Construction sites are a dangerous place, and if all safety procedures aren’t followed each and every day, it is often the men and women who are working that pay the price. This article explains how construction injuries happen and what you can do about it.
Hundreds of construction workers are injured in South Carolina each year. If you were injured in a construction accident, we are here to help. At the Law Office of Kenneth Berger, we pride ourselves on our client communication and our drive to make sure no stone goes unturned in your case so that the responsible person or party may be held accountable. Contact us today for a free consultation by calling our Columbia, SC office at 803-790-2800 or our Myrtle Beach, SC office at 843-427-2800. We look forward to speaking with you and seeing how we can help.
How common are construction injuries?
According to OSHA, 2.8 out of every 100 construction workers will be injured throughout their career. A worker in construction for 45 years has a 1 in 200 chance of being injured fatally. The Bureau of Labor Statistics reports about 150,000 construction site accidents each year. Workers between 25 and 34 are most likely to be injured in a construction site accident.
What are some common injuries associated with construction accidents in South Carolina?
A construction site is an inherently hazardous place. Under the right conditions, when safety protocol is followed, there is still the possibility of human error or unexpected dangers due to the nature of the industry. Some of the common injuries associated with construction work are:
- Fractured and broken bones
- Back and spinal cord injuries
- Chemical exposure illnesses
- Brain and head injuries
- Eye injury and vision damage
- Cuts and lacerations
- Repetitive motion accidents
- Heat stroke and overexertion
- Lead poisoning
- Respiratory diseases
- Limb amputation
- Hearing damage
- Stress and strain
- Nerve damage
- Cardiac arrest
If you have suffered any of the above injuries, or any not listed, on a construction site while at work, your employer should ensure you receive the medical treatment you need, pay for lost wages, and anything else you need to get back to work in a timely manner. If you feel your needs are not being met, it may be time to talk to an attorney. You can reach our South Carolina construction accident attorneys in Columbia at 803-790-2800 and in Myrtle Beach at 843-427-2800 for a free case evaluation.
What are common causes of construction injuries?
Construction injuries can happen because of a variety of hazards on a construction jobsite. In many cases, negligence on the part of another contractor or co-worker lead to injuries caused by various objects on or near a jobsite. The most common causes of construction injuries are:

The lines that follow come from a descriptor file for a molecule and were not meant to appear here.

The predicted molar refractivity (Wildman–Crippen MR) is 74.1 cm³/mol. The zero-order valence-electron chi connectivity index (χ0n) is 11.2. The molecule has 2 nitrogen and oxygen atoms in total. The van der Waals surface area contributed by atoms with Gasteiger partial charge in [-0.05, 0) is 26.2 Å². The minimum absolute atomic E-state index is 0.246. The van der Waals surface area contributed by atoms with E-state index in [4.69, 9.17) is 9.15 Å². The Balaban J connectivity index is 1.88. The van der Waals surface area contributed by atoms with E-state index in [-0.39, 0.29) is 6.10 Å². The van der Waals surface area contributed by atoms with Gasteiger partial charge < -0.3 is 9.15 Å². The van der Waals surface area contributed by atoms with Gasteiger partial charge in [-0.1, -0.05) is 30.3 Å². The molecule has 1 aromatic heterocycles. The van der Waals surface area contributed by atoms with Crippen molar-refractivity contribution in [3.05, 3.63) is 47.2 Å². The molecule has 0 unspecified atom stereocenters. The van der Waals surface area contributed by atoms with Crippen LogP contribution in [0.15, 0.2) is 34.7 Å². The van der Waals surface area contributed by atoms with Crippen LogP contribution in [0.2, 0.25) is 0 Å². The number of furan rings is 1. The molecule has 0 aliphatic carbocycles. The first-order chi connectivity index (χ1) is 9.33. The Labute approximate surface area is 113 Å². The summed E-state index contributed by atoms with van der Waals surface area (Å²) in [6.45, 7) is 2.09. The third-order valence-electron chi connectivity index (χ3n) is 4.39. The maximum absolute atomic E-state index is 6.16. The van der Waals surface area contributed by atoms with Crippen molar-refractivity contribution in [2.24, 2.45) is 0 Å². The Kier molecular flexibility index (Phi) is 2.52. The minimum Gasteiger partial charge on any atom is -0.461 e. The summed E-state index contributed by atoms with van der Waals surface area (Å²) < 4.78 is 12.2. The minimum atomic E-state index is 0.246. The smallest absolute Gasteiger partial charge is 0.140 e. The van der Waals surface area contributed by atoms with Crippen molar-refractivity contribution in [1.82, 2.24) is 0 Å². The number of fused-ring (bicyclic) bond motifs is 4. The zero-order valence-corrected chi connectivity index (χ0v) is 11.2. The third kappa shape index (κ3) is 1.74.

- Falls, slips, and trips
- Struck by objects
- Caught in/between objects
- Machinery and equipment
- Hazardous noise levels
- Electrical sources
- Ground collapse
- Repetitive muscle and joint use
- Heat and stress
Keep reading for more information on how these conditions can cause harm on a construction site.
Falls, Slips, and Trips
Falls are the most common cause for injury on a construction site. Severity depends on how far the fall was and other conditions about the fall. In some scenarios, safety measures and equipment are put in place. In others, this is not an option. Most falls on construction sites are the result of uneven surfaces, improper mounting and dismounting from equipment, improper ladder use or from the lack of using fall protection equipment. Worksites are often disorganized and disheveled places, and it is common for workers to slip or trip on materials lying around if they are not careful or if there has been a spill. Slips and trips are often caused by misplaced items or spills and leaks. These trips and slips can sometimes cause major injuries.
Struck by Objects
Struck by accidents occur when an object forcefully hits a worker, causing injury. Common hazards causing struck by accidents include flying, falling, swinging, or rolling objects. These accidents are often caused by demolition debris.
Caught In/Between Objects
Caught in/between injuries happen when someone is stuck between two objects, often a vehicle and a wall, or a limb or other body part of a worker gets caught in machinery.
Machinery and Equipment
Machinery injuries occur even when construction workers are well trained on the equipment they are using sometimes due to malfunctions or accidents. In other scenarios, a person who has not been properly trained will sometimes try to use machinery and hurt themselves or someone else in the process.
Hazardous Noise Levels
Hazardous noise levels on a jobsite can also cause injury if proper hearing protection is not worn. Three out of four construction workers will experience noise levels of higher than 85 decibels, enough to cause hearing damage, at work.
Often, traffic is caused by construction rerouting roads. In these cases, a driver who is agitated at the traffic or simply not paying attention can be driving recklessly and hit a construction worker.
Electrocutions sometimes occur on job sites that are near power sources and electrical lines. Though there is signage and warning, it is easy for workers to accidentally hit them with machinery and equipment, which can result in injury. Most electrocution injuries are in the form of burns. It can also lead to nerve damage or cardiac arrest, however.